where f2 is the upper limit in the frequency tuning range and f1 is the lowest frequency. It is worth mentioning that the ADMX Sidecar experiment has conducted axion data taking campaigns using two different resonance modes. For Run B, this group has employed the TM010 mode, while for Run C they have used TM020, to explore higher frequencies, where significantly lower form factor values are achieved. On the other hand, the CADEx collaboration proposed in Aja et al. [17] the use of a sliding or tunable wall mechanism in rectangular cavities. The ORGAN group, in McAllister et al. [18], also describes this type of mechanical tuning in detail, comparing it with the tuning technique using metal rods usually employed in the axion community. In addition, the QUAX group has explored in Braggio et al. [19] opening techniques in a cylindrical cavity using angular misalignment on the longitudinal axis, achieving satisfactory results at frequencies above 10 GHz, using a so-called “clamshell” cavity. A tunable rectangular axion cavity is described in McAllister et al. [18]. It was used in The ORGAN experiment Phase 1b, where the axion search was focused on the 26–27 GHz band. A movable side wall (moving plunger) provided the tuning.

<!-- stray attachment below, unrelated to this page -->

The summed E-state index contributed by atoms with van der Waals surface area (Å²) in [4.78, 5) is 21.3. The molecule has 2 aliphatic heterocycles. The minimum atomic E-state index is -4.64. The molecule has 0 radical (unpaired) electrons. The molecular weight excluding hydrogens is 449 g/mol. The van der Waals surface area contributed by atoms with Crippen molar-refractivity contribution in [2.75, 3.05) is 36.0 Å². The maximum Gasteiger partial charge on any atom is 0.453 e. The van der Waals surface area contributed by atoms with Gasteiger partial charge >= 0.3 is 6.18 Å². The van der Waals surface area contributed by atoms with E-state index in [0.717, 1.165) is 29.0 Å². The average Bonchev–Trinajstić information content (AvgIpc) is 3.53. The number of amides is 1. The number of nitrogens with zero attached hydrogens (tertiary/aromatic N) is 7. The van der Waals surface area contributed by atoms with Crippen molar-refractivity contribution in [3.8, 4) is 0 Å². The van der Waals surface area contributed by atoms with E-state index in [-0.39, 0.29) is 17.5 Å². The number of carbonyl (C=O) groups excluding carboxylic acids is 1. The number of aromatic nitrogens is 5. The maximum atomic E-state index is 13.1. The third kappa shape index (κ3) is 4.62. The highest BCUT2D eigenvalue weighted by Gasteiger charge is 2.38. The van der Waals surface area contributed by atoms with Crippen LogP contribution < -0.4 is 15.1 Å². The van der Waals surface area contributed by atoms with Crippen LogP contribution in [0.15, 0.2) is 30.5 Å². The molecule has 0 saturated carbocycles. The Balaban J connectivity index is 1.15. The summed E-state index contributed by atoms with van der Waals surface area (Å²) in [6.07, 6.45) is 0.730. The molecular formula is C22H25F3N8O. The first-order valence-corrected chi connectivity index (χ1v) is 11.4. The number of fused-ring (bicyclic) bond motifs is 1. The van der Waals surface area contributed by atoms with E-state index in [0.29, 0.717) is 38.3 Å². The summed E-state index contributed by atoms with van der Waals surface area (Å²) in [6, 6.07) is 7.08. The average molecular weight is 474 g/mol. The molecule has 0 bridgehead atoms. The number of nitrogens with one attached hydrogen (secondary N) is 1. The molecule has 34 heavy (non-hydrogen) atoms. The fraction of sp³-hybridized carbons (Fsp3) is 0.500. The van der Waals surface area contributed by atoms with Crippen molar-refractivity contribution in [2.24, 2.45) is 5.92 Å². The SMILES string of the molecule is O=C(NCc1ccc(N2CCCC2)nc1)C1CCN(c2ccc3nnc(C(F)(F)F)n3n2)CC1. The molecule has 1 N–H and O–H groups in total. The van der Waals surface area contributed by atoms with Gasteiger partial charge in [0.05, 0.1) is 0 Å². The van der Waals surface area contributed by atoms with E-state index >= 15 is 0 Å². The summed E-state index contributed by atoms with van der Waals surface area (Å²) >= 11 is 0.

Table 1
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Table 1. Overview of some existing tunable haloscopes operating at frequencies between 4 and 11 GHz.

It should be mentioned that there is also the possibility of broad-band search, which removes the need of tuning, but typically cannot achieve a signal amplification comparable to the resonant haloscopes. Examples of such experiments are BRASS (magnetic mirror), see Bajjali et al. [20], MADMAX (with a set of movable dielectric disks in Brun et al. [21]), ALPHA (using metamaterials), cf. Gelmini et al. [22], or BREAD, see Knirck et al. [23].